Legal Victories

First International Decision on Complaints of Russian Jehovah's Witnesses Against Arrests

Ivanovo Region,   Switzerland

The UN Working Group on Arbitrary Detention strongly condemned the arrests of Jehovah's Witnesses and demanded that Russia immediately release the believers. On May 29, 2019, a document was received following the consideration of Dmitry Mikhailov's complaint from Shuya (Ivanovo region). His arrest was recognized as a manifestation of religious discrimination. The document stresses that the findings "apply to all other persons in circumstances similar to those in which Mr. Mikhailov finds himself" (para. 77).

Russian Jehovah's Witnesses filed complaints about arrests with three different international authorities: the European Court of Human Rights, the UN Human Rights Committee, and the UN Working Group on Arbitrary Detention. The document on Dmitry Mikhailov was the first decision of an international court. The decision was made on April 26, 2019 during the 84th session of the UN Working Group on Arbitrary Detention.

Excerpts from the resolution on Mikhailov's complaint. "It is clear to the Working Group that Mr. Mikhailov did nothing more than exercise his right to freedom of religion under article 18 of the Covenant and was detained by the authorities for doing so. The Working Group therefore concludes that Mr. Mikhailov's detention falls within category II. The Working Group refers the case to the Special Rapporteur on freedom of religion for further action" (para. 53). "Mikhailov is one of a growing number of Jehovah's Witnesses in Russia who have been detained and imprisoned and charged with criminal activity on the grounds that they were simply exercising the right to freedom of religion" (para. 76). "In all the circumstances of the present case, the appropriate remedy would be to dismiss the case against Mr. Mikhailov and give him the right to receive compensation and other forms of damages in accordance with international law" (para. 80). "The Working Group urges the Government to ensure a full and independent investigation into the circumstances of Mr. Dmitri Mikhailov's arbitrary deprivation of liberty and to take appropriate measures against those responsible for the violation of his rights" (para. 81).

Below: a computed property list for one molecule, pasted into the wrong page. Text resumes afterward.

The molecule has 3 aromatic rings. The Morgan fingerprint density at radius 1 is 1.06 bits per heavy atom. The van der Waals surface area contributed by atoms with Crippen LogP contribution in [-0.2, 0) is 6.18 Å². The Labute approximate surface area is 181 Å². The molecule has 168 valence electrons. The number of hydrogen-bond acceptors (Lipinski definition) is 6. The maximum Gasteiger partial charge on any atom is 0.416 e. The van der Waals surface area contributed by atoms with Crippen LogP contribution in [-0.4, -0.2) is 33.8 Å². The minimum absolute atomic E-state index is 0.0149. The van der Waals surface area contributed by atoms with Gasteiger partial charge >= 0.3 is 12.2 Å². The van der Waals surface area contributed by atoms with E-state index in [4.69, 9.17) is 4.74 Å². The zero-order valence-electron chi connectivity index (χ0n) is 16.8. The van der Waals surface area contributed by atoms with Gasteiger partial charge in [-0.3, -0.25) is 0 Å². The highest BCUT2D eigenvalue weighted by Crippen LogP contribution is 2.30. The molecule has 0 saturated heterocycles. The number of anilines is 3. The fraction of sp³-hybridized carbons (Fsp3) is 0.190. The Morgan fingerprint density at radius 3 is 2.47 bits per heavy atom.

Circumstances of the criminal prosecution of Dmitry Mikhalov. Dmitriy Mikhailov and his wife, Yelena, learned that for several months from the end of 2017, their phones were tapped and covert video recording of their lives was conducted in order to record the fact of their joint prayers and reading the Bible. On April 19, 2018, the Investigative Committee of the Russian Federation for the Ivanovo Region opened a criminal case against him, a search was conducted in their house, Dmitry was detained and sent to a pre-trial detention center for six months. Later, his wife was also charged. The investigation is based on the decision of the Supreme Court to liquidate and ban the activities of all Jehovah's Witnesses organizations in Russia. He is accused of financing and participating in the activities of an organization banned by the court, although the right to practice any religion was not abolished by the Supreme Court.

What is the Working Group on Arbitrary Detention? This is a structure under the UN designed to investigate cases of detention that do not comply with international standards set forth in the Universal Declaration of Human Rights and other international documents. The Working Group has the right to receive information from the authorities and non-governmental organizations and to meet with detainees and their families in order to establish the facts. The Working Group submits its conclusions and recommendations to governments, as well as to the UN Human Rights Council. Although the decisions of the Working Group are not binding on States, they can help to soften the position of the authorities in the face of wide international publicity.